5. Karen – I’m intrigued with the idea of differentiated instruction – building on strengths. I too am a story teller, and perhaps I need to bring that element into my book writing a bit more (where I’ve been stuck for over a year). A fellow conference goer recently told me his book was called “one man’s understanding”. That resonated with me and I’m thinking of re-working my retirement transition book to be more like a memoir. I still feel an attraction to play with words… and not to move into visual arts like you did. So I will continue there… and see if I (continue to) find joy in it. And think some more on the three questions as it relates to my writing….you’ve definitely got me thinking!!

    1. Hi Pat,
      Words are probably always going to be predominant for me too. One of my problems is that I wrote six books for teachers and principals and now I’m having a devil of a time getting my brain out of that kind of writing and into another genre. I’m hoping that one of the values of visual arts will be to help me look at the world differently, thereby jarring my brain out of its rut!

      I think you might have become a Profound Journey tribe member after the memoir series so you may not be aware of it. I wrote six posts about memoir – the first of them is this one – https://profoundjourney.com/why-memoir-not-facebook/ Hopefully there will be something in the series that will help you.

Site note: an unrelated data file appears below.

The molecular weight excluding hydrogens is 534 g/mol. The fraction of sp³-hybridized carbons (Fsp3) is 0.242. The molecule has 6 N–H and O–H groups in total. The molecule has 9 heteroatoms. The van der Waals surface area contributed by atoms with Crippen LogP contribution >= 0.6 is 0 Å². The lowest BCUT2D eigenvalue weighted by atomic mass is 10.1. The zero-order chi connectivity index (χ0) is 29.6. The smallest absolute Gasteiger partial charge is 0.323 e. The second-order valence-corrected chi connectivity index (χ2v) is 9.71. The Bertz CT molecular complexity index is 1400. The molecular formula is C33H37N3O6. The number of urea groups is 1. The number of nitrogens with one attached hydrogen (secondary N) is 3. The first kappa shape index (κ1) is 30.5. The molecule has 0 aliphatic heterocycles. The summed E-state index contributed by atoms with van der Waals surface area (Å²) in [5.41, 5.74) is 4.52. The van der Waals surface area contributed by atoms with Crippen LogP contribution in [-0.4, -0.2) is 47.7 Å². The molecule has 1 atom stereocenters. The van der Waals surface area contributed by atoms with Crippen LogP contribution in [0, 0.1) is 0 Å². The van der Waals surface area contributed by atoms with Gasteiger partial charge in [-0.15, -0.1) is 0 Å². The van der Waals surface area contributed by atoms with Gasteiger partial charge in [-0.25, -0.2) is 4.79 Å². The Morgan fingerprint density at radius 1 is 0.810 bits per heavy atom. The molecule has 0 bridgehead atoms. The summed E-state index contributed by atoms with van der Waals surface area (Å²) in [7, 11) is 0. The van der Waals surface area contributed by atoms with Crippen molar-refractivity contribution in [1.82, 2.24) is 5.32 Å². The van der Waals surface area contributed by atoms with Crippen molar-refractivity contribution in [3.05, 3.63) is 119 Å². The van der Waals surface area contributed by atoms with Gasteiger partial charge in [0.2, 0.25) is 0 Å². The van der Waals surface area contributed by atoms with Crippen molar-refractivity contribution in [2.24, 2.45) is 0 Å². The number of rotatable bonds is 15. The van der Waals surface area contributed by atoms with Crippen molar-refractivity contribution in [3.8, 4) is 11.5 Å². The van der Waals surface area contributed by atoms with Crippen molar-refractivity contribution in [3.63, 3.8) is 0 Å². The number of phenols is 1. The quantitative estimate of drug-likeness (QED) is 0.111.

6. Karen, I think that you really touched on the crux of the matter with this statement: “Who is Karen Hume and what story does she want to tell?” That is the big question, and opportunity, of retirement. The career was one story — one that you and I poured most everything into. But now in the third act there is a chance to write a more personal story.

    I have always considered myself to be a writer and an artist. But, in fact, throughout most of my life I was a wannabe writer and artist. The writing and art was always relegated to the margins of my life. Now that I finally have the time, it is scary to stand on the threshold with no more excuses.

    I find that the process isn’t very linear. That is, I can’t answer the question “who is Jude?” first and have that show me what to write/paint. Instead, I have to get busy and just write or paint, and that answers the question.

    Jude

    1. Hi Jude,
      I agree with you. Engaging in self-expression, in whatever form, helps to reveal both the self that is expressing and the content. It’s an incredibly fascinating process.